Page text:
Plus, there's this: Grigson is 39 years old. Would Irsay want an unproven GM paired with an unproven head coach? One or the other, fine. Both, however, could delay a rebuilding process that Irsay has already admitted won't happen overnight.

Phillips withdrew his name for the Buccaneers head-coaching search last week, stating that he preferred to stay in Houston as the defensive coordinator. It was the right decision, but Indy ain't Tampa Bay. This is a team that, prior to 2011, had won at least 10 games in 11 of the last 12 seasons, appeared in the Super Bowl in '09 and won the Super Bowl in '06. There's a recent history of success there that most other organizations can't match.

Rob Chudzinski

If we're Grigson and Irsay, we call up Chud and offer him a pile of money to run the offense and grow with Luck. Or, worst case, Chud comes in and works with Manning, if they keep him. The work that Chudzinski did in Carolina this year with Cam Newton can't be understated, and nothing's more important for the future of the Colts than preparing Luck to succeed going forward. Chud's shown that he can get a rookie quarterback up and running pretty quickly, and without requiring too much in the way of offensive weapons (grab some tight ends, sign a marquee, young wideout, draft an offensive lineman and you're good).  The obvious exception to this, of course: Chud's unproven (see Phillips above).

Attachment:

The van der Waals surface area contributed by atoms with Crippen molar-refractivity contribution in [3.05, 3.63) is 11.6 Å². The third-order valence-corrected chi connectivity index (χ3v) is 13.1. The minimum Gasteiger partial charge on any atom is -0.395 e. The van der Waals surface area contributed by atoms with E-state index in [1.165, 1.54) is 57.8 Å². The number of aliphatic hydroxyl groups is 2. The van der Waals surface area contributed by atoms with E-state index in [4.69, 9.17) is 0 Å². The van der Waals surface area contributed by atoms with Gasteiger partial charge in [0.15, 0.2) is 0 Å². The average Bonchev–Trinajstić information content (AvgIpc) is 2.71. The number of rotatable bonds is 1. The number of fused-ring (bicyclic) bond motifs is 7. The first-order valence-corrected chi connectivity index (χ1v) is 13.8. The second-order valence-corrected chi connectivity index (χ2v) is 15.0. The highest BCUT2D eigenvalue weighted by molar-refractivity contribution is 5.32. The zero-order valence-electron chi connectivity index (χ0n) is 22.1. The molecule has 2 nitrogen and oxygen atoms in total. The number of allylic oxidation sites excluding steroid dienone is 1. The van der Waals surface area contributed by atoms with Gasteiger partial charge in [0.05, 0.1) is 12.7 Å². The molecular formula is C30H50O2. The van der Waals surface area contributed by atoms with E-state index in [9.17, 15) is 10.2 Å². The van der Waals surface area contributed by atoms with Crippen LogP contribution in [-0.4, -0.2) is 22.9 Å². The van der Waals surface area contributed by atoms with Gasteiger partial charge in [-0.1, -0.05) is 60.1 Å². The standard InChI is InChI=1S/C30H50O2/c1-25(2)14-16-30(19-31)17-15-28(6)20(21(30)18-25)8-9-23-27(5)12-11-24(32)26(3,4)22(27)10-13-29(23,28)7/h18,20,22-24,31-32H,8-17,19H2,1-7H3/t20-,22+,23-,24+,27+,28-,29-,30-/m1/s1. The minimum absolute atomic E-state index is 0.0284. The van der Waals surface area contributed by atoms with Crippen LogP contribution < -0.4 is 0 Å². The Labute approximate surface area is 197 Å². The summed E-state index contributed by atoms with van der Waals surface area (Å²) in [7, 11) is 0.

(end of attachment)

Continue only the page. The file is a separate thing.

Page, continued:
Steve Spagnuolo

Shortly after Caldwell was dismissed Tuesday, FOX Sports' Jay Glazer reported that Spagnuolo interviewed for the Colts' defensive coordinator position earlier this week and Caldwell was one of the people Spagnuolo interviewed with. (We're immediately reminded of the Bobs asking "What would you say you do here?")

If the Colts thought enough of Spags for the DC gig, maybe they also think he deserves consideration for Caldwell's old job. Spagnuolo sandwiched one- and two-win seasons in St. Louis around a 7-9 effort, so his resume alone doesn't make him a particularly attractive candidate. But again, this isn't a typical head-coaching position and Spagnuolo appears to have the right demeanor for the situation. Which is to say that he's not a showman (see Ryan, Rex or Rob) or a screamer (Todd Haley, for example). We also shouldn't underestimate his ties to the Eagles -- just like Childress, Mornhinweg and Grigson.